IT is one of the oldest organisations in Glasgow, with its origins stretching back more than 350 years, to before 1668. Category A Listed, this Italianate palazzo is passed daily by thousands, few of whom have any idea what lies behind its bright blue door.
With its finely sculpted masks of historical legal figures, a richly decorated interior and access to its main library, it has been described as “one of the most exquisite halls in the West of Scotland.”
The Faculty of Procurators (or lawyers) in Glasgow has been in existence since before 1668. The building in Nelson Mandela Square, into which the Faculty and its library moved in 1857, is a two-storeyed building with three façades designed by the architect Charles Wilson (1810-1863) in the style of a Venetian Palazzo.
The keystones to the arches, depicting the faces of eminent lawyers, were modelled by Alexander Handyside Ritchie and carved by James Shanks.
There are a number of different rooms within the building including –
- the Faculty Hall which has been used for a variety of purposes over the years, including auctions and Royal Faculty lunches.
- the Small Library with its “bicentenary window” commissioned from John K. Clark for the Royal Faculty’s bicentenary in 1996 and mortification boards around the balcony commemorating bequests to the Royal Faculty’s charitable funds.
- The Main Library which was described in the Glasgow Herald of 12 June 1857 as one of the most exquisite halls in the West of Scotland. Nine busts of former members of the Faculty and other notables add character to the library.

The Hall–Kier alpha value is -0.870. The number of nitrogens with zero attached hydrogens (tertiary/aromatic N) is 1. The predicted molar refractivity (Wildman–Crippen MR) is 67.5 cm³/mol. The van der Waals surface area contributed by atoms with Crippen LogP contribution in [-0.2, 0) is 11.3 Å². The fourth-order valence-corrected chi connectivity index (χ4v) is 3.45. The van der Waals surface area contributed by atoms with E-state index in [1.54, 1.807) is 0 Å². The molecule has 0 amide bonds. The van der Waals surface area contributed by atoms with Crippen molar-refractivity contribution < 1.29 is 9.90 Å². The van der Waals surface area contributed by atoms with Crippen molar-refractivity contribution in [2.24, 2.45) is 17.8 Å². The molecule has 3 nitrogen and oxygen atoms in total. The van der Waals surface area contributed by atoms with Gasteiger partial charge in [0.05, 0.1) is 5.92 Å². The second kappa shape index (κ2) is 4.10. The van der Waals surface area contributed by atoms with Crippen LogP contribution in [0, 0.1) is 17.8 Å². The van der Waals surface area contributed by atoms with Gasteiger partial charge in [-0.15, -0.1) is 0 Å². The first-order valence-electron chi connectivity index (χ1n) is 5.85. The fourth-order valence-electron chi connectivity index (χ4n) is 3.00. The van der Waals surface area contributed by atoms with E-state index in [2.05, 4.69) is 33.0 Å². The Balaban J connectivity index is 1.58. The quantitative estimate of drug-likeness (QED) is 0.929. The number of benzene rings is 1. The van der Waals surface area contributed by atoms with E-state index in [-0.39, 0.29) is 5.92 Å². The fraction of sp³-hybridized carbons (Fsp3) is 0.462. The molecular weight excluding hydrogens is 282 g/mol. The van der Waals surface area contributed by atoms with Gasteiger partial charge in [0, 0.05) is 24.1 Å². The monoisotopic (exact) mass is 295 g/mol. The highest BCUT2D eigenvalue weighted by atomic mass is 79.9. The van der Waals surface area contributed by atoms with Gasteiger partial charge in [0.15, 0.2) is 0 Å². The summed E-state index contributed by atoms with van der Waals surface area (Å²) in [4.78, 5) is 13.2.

The building houses an extremely important collection of legal texts and is still used as a working space by solicitors and advocates. Consequently it is usually only open to members.
Members of the Royal Faculty are entitled to use the largest law library in the West of Scotland for research, quiet study, for the loan of textbooks, law reports and journals
Wilson is also responsible for some of Glasgow’s finest Italianate buildings. In 1851 he prepared a master plan for the Park district of Glasgow, the core of which was taken forward as Park Circus, although other parts of his scheme were not adopted.
He also assisted Sir Joseph Paxton with the layout for the adjacent Kelvingrove Park. Wilson's design for 22 Park Circus was executed after his death. His important mansions include the castellated Lews Castle, Stornoway (1847–1857), for Sir James Matheson.